Review: 'Kate' is Fun, But Hopelessly Confused

by Derek Deskins

EDGE Media Network Contributor

Friday September 10, 2021

Mary Elizabeth Winstead in 'Kate'
Mary Elizabeth Winstead in 'Kate'  (Source:Netflix)

There's a saying that I've long gravitated to: A camel is a horse designed by committee. Often attributed to Sir Alec Issigonis, a British car designer who famously designed the Mini, the quote highlights the pitfalls of group work. In an attempt to please everyone, you're inevitably left with something that barely resembles the original goal. "Kate" is a fun and hopelessly confused camel.

Kate is an assassin. Kate is very good at her job. Kat,e is ready to retire. But when you work in such a dangerous field, not everything goes as planned. As Kate is prepping for her final mission, she is secretly poisoned. Now with only 24 hours left to live, she scours all of Tokyo to find and punish the people involved.

"Kate" is a Mad Libs of recent action tropes. But you were probably expecting that, since the trailers readily advertised that this was produced by the same people that brought us "John Wick" and "Atomic Blonde." That isn't necessarily a bad thing, but for much of the film's runtime it ends up feeling like modern day "Atomic Blonde," only set in Japan.

Mary Elizabeth Winstead's titular Kate is cold, hard, and brutal (not too dissimilar from "Blonde's" Lorraine). Winstead is fine in the role, even if it feels designed to withhold her intrinsic charisma. This is becoming something of a trend for Winstead, after a very similar performance as Huntress in "Birds of Prey." It's frustrating, as Winstead the actress is far more interesting than Winstead the action star. Perhaps it's because she connects most effectively in small moments, the kind that are tough to find when they have been buried in action choreography and CGI blood spray.

The story of "Kate" begins very simply, but isn't content to remain that way. Umair Aleem's screenplay wraps around itself, trying to surprise the audience with all the subtlety of a punch to the face. Even acting juggernauts like Woody Harrelson struggle to spew exposition in a manner that doesn't feel forced. It's unfortunate, as Cedric Nicolas-Troyan's direction shows great promise, especially in the film's front half. Several of the film's early action set pieces, including a neon soaked car chase that feels nearly animated in its level of kinetic energy, are fresh and heart-pounding. But as the film gets bogged down with story, even the action itself starts to suffer.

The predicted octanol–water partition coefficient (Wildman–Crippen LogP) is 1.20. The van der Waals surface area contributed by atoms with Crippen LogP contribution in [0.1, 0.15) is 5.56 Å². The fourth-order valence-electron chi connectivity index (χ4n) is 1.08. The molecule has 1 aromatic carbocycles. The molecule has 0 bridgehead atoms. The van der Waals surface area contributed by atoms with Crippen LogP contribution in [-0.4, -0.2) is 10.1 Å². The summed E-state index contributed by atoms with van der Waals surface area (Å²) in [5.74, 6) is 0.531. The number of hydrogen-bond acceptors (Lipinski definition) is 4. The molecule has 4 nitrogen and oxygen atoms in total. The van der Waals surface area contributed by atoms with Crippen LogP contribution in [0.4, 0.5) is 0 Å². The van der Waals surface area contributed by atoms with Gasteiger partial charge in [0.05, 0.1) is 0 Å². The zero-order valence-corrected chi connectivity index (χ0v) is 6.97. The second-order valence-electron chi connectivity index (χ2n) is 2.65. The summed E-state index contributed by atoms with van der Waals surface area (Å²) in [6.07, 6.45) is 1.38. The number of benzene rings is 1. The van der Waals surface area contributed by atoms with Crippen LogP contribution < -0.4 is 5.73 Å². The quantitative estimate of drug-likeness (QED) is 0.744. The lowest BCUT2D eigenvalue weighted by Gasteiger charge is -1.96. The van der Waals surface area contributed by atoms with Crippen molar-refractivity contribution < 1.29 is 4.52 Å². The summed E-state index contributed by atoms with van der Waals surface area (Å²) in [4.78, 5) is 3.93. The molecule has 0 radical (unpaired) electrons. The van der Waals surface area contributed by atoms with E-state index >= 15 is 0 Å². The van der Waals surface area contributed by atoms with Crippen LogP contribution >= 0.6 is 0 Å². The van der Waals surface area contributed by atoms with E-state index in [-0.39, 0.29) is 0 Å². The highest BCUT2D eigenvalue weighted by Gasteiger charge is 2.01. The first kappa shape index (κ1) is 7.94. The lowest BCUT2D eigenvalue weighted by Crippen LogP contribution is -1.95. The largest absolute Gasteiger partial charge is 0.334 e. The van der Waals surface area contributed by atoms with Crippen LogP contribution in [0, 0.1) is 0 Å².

"Kate" struggles to be something special because it seems designed to deny itself what it does best. It'd be like taking "Crank" (another clear influence on "Kate"), stripping out the most ridiculous beats, tearing out the heart, and cramming it into a mold for which it was never intended. Neither Aleem's script or Nicolas-Troyan's direction are confident enough to just be themselves. Instead they scramble, shoving together story points and visual styles like puzzle pieces that don't quite fit. You've seen this done before, and you've seen this done better.

None of this is to say that you can't find something to enjoy in "Kate." With so many films featuring action scenes in complete darkness, and with an incomprehensible number of edits, "Kate" stands as a shining exception. The action is riveting, intense, and you can actually follow what's happening. A lot of that credit goes to cinematographer Lyle Vincent, who manages to make lemonade out of onions.

When "Kate" gets out of its own way and relishes its skills, it's a stylish, hyper violent thrill ride bathed in neon lights, coated in blood, and so exhilarating that you'll have to fight the urge to shout words of encouragement at the screen. But as soon as it attempts to be like something you've seen before, it becomes just another camel.


"Kate" streams on Netflix starting September 10.